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Agency Wants to End Failed Sea Otter Program

WASHINGTON (CN) - The U.S. Fish and Wildlife Service is a step closer to ending the southern sea otter translocation program in California with the publication of its final Supplemental Environmental Impact Statement (SEIS) on the program in a recent proposed rule.

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The agency wants to end the program because it has not met its objective of establishing an independent population of sea otters at San Nicolas Island to safeguard the species in the event of a natural or human-caused event, such as an oil spill, that could devastate the declining "keystone species," according to the agency's statement.

Unlike sea mammals with insulating fat layers to protect them against the cold ocean water, sea otters have "the densest fur of any mammal" for heat regulation, but they are vulnerable to contamination by oily substances that can destroy the insulating properties of the fur, the agency noted.

Hunted to near extinction for their pelts, southern sea otters now survive only off the Big Sur coast in California and were listed as endangered in 1977, under the Endangered Species Act. Those ESA protections would continue despite the termination of the translocation program, the agency said.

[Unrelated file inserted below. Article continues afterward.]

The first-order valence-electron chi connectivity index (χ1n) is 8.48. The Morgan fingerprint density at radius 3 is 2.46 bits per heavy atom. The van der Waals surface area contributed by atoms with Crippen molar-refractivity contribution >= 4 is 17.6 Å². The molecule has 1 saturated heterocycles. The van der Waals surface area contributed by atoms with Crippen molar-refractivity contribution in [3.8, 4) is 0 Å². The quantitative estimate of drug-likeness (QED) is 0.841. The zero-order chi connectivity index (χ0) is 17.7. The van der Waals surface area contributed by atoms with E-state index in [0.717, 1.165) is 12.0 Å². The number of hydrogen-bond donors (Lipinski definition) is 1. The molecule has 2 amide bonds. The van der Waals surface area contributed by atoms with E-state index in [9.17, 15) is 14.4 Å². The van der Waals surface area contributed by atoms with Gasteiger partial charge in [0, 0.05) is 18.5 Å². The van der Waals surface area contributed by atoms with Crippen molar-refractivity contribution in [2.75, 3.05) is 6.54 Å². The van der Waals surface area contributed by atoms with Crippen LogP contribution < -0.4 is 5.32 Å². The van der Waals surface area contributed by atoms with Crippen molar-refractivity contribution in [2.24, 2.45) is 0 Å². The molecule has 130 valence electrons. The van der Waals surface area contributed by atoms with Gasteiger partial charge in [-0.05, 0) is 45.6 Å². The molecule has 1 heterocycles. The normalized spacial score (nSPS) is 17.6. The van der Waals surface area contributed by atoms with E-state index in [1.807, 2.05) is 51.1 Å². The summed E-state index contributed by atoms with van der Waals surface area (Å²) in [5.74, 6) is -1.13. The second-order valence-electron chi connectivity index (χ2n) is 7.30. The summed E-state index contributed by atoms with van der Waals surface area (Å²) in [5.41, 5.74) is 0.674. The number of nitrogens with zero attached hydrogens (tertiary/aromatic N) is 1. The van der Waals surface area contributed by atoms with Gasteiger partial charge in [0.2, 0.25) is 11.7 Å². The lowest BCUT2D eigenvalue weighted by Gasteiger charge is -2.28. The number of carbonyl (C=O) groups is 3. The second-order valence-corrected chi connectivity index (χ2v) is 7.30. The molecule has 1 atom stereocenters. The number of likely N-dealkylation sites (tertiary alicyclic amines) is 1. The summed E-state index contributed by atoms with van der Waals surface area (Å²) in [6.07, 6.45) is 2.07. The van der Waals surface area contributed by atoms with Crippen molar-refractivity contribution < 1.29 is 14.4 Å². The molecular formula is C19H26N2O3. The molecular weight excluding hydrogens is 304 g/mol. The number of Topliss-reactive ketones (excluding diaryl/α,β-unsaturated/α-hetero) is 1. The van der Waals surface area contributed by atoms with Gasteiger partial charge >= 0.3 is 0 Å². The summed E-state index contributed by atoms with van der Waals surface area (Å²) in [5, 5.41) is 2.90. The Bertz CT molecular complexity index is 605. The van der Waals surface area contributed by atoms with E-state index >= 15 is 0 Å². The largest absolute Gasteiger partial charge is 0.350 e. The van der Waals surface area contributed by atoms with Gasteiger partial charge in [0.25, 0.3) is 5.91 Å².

Not only did the San Nicolas Island independent population fail, the "no-otter" management zone of the translocation program was in conflict with the natural range expansion of the mainland population, and the agency proposed to end to the program in its 2005 draft SEIS, and allow the species to expand its range without human "assistance or interference."

The final SEIS evaluated six alternatives, including no action, reimplementation of the program as originally defined in 1987, reimplementation with changes to the management zone, or three options for ending the program. The agency's "preferred alternative" is to end the program and allow natural range expansion, without short-term removal of otters from the management zone or translocation zone, as stipulated in the other two termination alternatives, the proposed rule states.

The agency's 2005 draft SEIS was revised in 2011. Over 26,000 comments on the draft SEIS were received and considered in the formulation of the final SEIS, according to the proposed rule.

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